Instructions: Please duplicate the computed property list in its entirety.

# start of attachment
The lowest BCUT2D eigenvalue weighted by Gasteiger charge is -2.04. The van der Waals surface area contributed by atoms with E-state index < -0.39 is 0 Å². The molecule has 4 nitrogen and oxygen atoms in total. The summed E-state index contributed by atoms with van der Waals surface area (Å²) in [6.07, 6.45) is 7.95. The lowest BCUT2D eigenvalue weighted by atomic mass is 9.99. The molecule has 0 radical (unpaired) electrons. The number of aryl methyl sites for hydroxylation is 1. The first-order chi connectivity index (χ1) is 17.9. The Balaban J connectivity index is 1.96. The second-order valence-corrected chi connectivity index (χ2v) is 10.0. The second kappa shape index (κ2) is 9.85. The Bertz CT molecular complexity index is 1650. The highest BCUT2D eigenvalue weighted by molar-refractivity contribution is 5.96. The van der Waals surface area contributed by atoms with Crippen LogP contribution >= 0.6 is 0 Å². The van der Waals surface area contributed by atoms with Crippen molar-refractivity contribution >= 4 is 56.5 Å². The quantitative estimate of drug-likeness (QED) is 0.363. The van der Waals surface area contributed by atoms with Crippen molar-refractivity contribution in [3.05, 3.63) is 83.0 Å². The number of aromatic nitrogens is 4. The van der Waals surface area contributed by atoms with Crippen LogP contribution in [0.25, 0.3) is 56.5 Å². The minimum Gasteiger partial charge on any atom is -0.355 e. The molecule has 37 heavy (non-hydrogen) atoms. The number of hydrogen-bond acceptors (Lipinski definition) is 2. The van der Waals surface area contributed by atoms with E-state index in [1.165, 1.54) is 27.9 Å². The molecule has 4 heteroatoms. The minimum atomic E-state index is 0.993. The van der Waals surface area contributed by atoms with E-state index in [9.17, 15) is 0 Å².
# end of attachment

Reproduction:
The lowest BCUT2D eigenvalue weighted by Gasteiger charge is -2.04. The van der Waals surface area contributed by atoms with E-state index < -0.39 is 0 Å². The molecule has 4 nitrogen and oxygen atoms in total. The summed E-state index contributed by atoms with van der Waals surface area (Å²) in [6.07, 6.45) is 7.95. The lowest BCUT2D eigenvalue weighted by atomic mass is 9.99. The molecule has 0 radical (unpaired) electrons. The number of aryl methyl sites for hydroxylation is 1. The first-order chi connectivity index (χ1) is 17.9. The Balaban J connectivity index is 1.96. The second-order valence-corrected chi connectivity index (χ2v) is 10.0. The second kappa shape index (κ2) is 9.85. The Bertz CT molecular complexity index is 1650. The highest BCUT2D eigenvalue weighted by molar-refractivity contribution is 5.96. The van der Waals surface area contributed by atoms with Crippen LogP contribution >= 0.6 is 0 Å². The van der Waals surface area contributed by atoms with Crippen molar-refractivity contribution >= 4 is 56.5 Å². The quantitative estimate of drug-likeness (QED) is 0.363. The van der Waals surface area contributed by atoms with Crippen molar-refractivity contribution in [3.05, 3.63) is 83.0 Å². The number of aromatic nitrogens is 4. The van der Waals surface area contributed by atoms with Crippen LogP contribution in [0.25, 0.3) is 56.5 Å². The minimum Gasteiger partial charge on any atom is -0.355 e. The molecule has 37 heavy (non-hydrogen) atoms. The number of hydrogen-bond acceptors (Lipinski definition) is 2. The van der Waals surface area contributed by atoms with E-state index in [1.165, 1.54) is 27.9 Å². The molecule has 4 heteroatoms. The minimum atomic E-state index is 0.993. The van der Waals surface area contributed by atoms with E-state index in [9.17, 15) is 0 Å².